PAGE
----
The exterior and interior of the stalk are stripped away and discarded, leaving behind the long fibrous strands that live between the outer bark and the inner core. These are called bast bamboo fibers.  The process is similar to the process used to create linen from flax. 

Since bamboo regenerates so quickly, it is prized as a renewable resource and, therefore, carries the connotation of eco-friendliness.

However, the viscose process uses harsh chemicals that are not environmentally friendly, so eco-conscious consumers may prefer to purchase bamboo linen. 

Like linen derived from flax, this fabric tends to be a little rougher to the touch and is fairly wrinkle-prone.  Fabric made from the viscose process is much softer and resists wrinkling and creasing. Bed with woven throw blanket and book on bed

Types of Bamboo Style Sheet Weave Patterns

The texture of bamboo sheets is dependent not only on the manufacturing process used to create the fibers but also on the way those fibers are woven together.  The three most common weaves for bamboo sheets are percale, twill, and sateen.


Percale sheets are lightweight and are prized for their breathability. They tend to feel crisp and cool, making them popular in tropical environments.  This crispness can translate into creases and wrinkles.


The ribbed structure of this weave makes these twill sheets incredibly durable and long-lasting.  It feels a bit rougher than percale or sateen weave sheets.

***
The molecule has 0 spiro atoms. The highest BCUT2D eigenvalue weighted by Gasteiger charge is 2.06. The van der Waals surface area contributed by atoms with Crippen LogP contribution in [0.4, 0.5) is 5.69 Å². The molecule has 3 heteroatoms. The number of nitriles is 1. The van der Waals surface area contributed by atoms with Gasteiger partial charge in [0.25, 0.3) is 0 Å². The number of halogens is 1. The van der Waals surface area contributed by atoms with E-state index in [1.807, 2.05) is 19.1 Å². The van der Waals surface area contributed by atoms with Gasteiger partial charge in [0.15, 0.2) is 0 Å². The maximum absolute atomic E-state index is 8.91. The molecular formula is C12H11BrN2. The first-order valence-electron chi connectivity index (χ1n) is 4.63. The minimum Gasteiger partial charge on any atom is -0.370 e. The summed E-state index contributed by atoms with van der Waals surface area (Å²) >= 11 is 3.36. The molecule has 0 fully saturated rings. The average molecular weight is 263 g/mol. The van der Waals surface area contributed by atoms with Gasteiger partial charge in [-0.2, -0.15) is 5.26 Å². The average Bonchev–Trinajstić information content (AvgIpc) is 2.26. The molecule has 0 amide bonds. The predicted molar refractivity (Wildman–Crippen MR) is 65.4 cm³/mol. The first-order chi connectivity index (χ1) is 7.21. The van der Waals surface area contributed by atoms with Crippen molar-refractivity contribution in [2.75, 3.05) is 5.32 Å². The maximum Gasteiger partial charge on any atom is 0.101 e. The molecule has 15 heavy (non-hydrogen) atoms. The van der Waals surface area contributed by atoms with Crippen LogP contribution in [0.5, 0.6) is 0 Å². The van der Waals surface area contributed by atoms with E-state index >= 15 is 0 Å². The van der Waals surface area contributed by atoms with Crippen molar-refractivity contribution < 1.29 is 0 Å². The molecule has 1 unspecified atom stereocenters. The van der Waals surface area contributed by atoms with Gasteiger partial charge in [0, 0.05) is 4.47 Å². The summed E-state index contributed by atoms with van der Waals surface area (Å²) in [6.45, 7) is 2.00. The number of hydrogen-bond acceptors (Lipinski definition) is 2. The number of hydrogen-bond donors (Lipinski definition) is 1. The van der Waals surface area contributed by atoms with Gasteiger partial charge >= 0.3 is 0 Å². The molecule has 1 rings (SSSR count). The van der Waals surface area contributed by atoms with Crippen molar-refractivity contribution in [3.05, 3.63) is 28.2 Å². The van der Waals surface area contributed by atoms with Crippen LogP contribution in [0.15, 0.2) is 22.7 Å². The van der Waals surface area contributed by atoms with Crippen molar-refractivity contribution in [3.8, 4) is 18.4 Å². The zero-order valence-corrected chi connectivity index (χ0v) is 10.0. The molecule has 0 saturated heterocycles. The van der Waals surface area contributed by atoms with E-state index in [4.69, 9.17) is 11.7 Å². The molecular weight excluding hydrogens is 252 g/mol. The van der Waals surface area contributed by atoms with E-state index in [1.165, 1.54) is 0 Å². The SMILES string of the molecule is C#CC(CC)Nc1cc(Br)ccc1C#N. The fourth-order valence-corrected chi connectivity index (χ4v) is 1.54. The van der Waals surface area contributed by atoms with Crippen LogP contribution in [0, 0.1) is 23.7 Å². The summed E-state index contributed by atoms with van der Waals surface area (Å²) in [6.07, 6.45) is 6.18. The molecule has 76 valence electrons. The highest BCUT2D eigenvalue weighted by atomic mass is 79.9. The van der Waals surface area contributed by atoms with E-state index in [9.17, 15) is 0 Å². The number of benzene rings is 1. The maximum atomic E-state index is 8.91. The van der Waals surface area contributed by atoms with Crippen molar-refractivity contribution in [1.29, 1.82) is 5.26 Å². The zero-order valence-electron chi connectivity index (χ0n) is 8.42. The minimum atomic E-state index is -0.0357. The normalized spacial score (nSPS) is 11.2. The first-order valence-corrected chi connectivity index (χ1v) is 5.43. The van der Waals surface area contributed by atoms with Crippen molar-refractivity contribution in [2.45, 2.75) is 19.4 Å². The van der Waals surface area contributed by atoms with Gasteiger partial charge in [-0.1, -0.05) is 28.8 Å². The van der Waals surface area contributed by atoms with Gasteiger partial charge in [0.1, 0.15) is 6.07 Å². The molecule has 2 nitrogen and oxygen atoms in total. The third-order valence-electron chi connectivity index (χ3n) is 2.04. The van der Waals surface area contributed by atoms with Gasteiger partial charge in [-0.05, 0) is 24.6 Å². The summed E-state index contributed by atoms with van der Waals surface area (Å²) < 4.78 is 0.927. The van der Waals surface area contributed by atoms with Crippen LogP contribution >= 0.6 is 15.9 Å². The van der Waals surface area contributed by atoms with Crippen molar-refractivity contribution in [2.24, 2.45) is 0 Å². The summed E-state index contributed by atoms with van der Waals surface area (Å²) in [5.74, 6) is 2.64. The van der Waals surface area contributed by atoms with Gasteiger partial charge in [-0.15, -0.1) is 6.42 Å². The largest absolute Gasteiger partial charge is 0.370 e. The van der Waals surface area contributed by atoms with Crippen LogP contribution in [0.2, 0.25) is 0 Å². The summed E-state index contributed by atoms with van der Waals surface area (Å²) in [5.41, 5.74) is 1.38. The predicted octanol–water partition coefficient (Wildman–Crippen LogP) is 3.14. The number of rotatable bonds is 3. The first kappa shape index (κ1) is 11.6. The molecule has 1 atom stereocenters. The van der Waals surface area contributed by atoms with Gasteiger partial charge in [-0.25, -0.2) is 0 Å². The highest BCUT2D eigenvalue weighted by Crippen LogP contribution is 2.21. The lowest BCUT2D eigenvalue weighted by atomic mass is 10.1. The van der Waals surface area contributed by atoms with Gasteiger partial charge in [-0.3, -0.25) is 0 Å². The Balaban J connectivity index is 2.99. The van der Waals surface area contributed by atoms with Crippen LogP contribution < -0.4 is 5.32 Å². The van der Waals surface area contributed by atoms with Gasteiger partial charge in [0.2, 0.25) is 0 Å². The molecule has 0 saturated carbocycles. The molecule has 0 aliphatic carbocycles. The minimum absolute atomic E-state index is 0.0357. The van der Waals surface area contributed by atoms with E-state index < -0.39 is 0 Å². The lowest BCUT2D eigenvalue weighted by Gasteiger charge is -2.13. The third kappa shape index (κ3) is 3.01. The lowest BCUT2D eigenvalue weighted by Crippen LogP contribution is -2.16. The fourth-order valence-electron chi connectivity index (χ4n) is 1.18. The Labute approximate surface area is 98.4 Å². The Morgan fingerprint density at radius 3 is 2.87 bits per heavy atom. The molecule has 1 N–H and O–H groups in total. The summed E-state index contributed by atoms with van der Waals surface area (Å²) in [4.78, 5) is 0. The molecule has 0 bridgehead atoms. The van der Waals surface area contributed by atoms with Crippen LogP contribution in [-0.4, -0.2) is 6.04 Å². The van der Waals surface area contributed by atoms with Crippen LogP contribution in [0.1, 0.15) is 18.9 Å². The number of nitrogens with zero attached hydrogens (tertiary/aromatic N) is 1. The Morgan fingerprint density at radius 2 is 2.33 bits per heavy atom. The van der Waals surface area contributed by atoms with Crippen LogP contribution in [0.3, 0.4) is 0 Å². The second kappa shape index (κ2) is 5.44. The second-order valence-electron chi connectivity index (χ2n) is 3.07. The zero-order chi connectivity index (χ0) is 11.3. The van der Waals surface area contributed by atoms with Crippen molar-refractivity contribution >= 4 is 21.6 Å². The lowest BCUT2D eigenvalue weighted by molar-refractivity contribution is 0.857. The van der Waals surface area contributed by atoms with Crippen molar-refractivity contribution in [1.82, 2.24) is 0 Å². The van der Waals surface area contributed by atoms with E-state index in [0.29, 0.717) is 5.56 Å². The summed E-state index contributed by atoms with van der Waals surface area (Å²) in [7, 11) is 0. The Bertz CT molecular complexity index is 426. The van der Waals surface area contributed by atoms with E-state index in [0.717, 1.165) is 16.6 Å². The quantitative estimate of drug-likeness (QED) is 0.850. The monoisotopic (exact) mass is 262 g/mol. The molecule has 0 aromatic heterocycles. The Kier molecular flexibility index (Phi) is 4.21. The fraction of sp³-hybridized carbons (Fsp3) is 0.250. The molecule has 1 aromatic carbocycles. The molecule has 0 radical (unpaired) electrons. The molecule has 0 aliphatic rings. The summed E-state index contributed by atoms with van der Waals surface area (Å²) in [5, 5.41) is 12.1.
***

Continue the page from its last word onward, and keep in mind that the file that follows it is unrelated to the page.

Soft and silky, sateen woven bamboo sheets are a pleasure to touch.  They drape beautifully and resist wrinkles.  On the flip side, they also retain more heat than twill or percale weaves.

Bamboo Bedding Cost

A set of bamboo sheets is likely to cost at least $35 to $50, with higher-quality products, such as linen sheets, priced up to $200. 

They are usually slightly more expensive than cotton products of a similar quality. Cotton sheets also start at about $40 to $50 per set, but the price range extends all the way up to $500 for premium Egyptian cotton.

While these products tend to cost more upfront, this difference in price is mitigated somewhat by their durability. 

A bamboo bedding set, properly cared for, can be expected to withstand five to six years of daily use. Cotton sheets, on the other hand, will usually need to be replaced after two or three years of daily use.

Is Bamboo Healthier Than Cotton Sheets?

Yes. Although bamboo is technically a grass, it is similar to wood in many ways.  One of the most important similarities is its natural antibacterial and antifungal properties. 

The structure of the fiber actually repels bacteria and fungus.  This means that pesticides and anti-fungal treatments are usually not necessary during production, and so fewer chemicals end up in bed with you. 

The protection doesn’t fade when this plant is harvested, so this material retains their creepy-crawly repellent properties.

Cotton, on the other hand, does not come with this natural protection.  Cotton plants often require the help of antibiotics and pesticides to grow. 

The resulting fabric can be treated with chemical sprays or washes during the manufacturing process to increase its resistance to microbes, but these chemicals also increase the likelihood of an allergic reaction or skin sensitivity.

Have we left out any pros and cons of bamboo sheets? Let us know what you think of these types of sheets in the comments. For more information, please visit our gallery on the types of beds.